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Leonard Cohen exhibit to go on international tour

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The blockbuster exhibition, Leonard Cohen: A Crack in Everything, drew 315,000 visitors to the Musée d’art contemporain de Montréal. (Claude Gassian/Musée d’art contemporain de Montréal)

The mega-exhibition on Leonard Cohen, which drew a record 315,000 visitors to the Musée d’art contemporain de Montréal (MAC), is going on tour starting next year.

Leonard Cohen: A Crack in Everything will be at the Jewish Museum in New York from April 12-Sept. 8. It then travels to the Kunstforeningen GL STRAND and Nikolaj Kunsthal in Copenhagen, from Oct. 23, 2019-Feb.16, 2020, and will be at San Francisco’s Contemporary Jewish Museum from Sept. 17, 2020-Jan. 3, 2021.

Additional destinations are in the planning stages.

READ: WHY WAS ASSASSIN’S CREED GIVEN RIGHTS TO A LEONARD COHEN SONG AND NOT THE MONTREAL SYMPHONY ORCHESTRA?

Organized by the MAC as part of Montreal’s 375th anniversary celebrations, the exhibition, which ran for five months, opened in November 2017, one year after the Montreal-born singer-songwriter’s death, although it had been in the planning a couple of years earlier.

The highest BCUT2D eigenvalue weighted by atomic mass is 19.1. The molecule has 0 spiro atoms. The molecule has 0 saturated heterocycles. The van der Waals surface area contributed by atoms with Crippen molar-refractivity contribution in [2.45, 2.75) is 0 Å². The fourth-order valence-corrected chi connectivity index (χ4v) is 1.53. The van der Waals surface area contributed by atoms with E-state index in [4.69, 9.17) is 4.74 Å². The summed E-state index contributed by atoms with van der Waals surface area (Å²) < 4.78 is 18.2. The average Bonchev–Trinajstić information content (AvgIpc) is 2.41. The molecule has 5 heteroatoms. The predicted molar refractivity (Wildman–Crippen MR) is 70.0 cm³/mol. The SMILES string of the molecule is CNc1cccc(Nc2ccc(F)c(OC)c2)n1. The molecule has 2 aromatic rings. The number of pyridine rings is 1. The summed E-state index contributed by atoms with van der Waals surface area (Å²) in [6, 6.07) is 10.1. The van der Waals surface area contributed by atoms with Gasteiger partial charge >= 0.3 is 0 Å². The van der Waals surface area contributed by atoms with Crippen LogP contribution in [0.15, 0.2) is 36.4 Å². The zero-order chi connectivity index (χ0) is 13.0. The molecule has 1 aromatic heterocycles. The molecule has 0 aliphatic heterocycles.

“The great interest it piques on the international scene confirms the colossal impact of the work of Leonard Cohen, whose legacy remains alive and current despite his passing,” said MAC director and chief curator John Zeppetelli, who was co-curator of the exhibit with Victor Shiffman.

The huge multidisciplinary exhibition combines visual art, virtual reality, music and writing – all new works created by local and international artists who were commissioned to take inspiration from Cohen’s life, work and lasting impact.

Claudia Gould, director of the Jewish Museum, stated: “I greatly admire Leonard Cohen’s use of language and acute observations on the human condition. By presenting Leonard Cohen: A Crack in Everything to New York audiences, we look forward to offering our visitors this opportunity to experience contemporary works of art that powerfully evoke the essence of Cohen’s moving and thought-provoking songs and poems.”

Zeppetelli said the exhibition will be tailored to each venue’s space and needs, and the selection of works may vary from one museum to another.